Webinar Recap: 3 Experts Weigh in on the Collision of Search, Social & Email
As social marketers, it’s easy to get trapped in our social worlds – dwelling on metrics like retweets, Facebook likes, and Pinterest pins. But, taking a broader view of your marketing program and how all channels work together, will better position your team to achieve real business value.
This was the topic of this month’s Shoutlet webinar, featuring Lee Odden, CEO of TopRank Online Marketing, DJ Waldow, Founder of Waldow Social, and Teresa Caro, Shoutlet’s SVP of Industry Solutions. These experts shared perspectives on aligning social, email and search within your organization. We look at some of those connection points below – you can also watch the full presentation for more awesomeness.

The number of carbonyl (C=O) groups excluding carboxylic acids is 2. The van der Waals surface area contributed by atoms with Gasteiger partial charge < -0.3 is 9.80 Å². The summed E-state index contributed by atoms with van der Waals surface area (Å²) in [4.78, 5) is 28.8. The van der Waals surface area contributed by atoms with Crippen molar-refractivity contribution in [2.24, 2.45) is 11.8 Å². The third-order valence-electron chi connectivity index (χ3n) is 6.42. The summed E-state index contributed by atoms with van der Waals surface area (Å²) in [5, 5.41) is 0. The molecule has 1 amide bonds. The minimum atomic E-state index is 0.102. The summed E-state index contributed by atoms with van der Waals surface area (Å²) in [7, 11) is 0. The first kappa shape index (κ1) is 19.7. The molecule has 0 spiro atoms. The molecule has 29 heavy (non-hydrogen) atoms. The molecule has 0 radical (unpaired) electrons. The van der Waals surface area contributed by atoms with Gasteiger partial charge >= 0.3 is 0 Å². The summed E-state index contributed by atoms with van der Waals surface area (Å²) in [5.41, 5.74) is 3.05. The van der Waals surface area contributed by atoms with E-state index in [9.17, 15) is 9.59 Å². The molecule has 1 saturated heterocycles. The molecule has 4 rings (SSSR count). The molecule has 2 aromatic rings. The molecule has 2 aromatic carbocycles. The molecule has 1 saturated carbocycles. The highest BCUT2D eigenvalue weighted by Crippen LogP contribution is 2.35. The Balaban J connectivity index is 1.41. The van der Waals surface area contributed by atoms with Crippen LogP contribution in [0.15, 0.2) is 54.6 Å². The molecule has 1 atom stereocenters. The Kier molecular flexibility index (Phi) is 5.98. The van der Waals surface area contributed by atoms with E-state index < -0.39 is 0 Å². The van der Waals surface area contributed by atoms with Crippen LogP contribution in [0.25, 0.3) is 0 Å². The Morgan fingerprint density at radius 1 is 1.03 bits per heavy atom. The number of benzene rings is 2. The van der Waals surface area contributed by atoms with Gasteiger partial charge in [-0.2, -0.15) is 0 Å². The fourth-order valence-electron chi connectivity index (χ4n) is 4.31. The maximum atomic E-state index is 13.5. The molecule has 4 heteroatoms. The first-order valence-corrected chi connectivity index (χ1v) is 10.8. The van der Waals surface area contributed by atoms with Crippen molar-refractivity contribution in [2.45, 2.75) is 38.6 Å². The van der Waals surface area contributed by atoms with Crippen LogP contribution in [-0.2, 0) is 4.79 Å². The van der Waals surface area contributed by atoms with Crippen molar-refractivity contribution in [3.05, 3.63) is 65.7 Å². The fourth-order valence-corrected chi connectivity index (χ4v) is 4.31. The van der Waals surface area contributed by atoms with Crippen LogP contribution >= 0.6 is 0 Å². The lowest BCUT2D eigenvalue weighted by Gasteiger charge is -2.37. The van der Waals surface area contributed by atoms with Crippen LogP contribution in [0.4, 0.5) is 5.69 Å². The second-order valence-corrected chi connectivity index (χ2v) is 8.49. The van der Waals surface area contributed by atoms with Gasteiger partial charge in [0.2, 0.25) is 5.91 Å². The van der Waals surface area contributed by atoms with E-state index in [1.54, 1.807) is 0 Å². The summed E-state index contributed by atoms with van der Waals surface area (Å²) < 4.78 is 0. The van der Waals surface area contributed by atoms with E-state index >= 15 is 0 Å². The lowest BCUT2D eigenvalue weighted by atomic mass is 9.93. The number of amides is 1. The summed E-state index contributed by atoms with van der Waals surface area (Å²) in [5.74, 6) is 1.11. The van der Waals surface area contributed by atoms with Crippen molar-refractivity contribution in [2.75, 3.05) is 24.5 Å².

SEARCH + SOCIAL
“The exciting thing about the topic of search and its intersection with social,” says Odden, “is you can be guaranteed of one thing: Things are going to change. Then, they’re going to change some more.”
Odden shared insight into this ephemeral world of search rankings – reminding marketers to stay focused on the customer. By creating fantastic content and engaging your customer, you’ll continue to grow your social audience. This audience, and their actions, will have a big (albeit indirect) impact on search.
“That [social] audience may be empowered to publish – their own blogs and social sharing. The greater the audience, the greater the power to publish, the more signals they can create through social channels, and other channels, that are directly related to what Google looks into for ranking content.”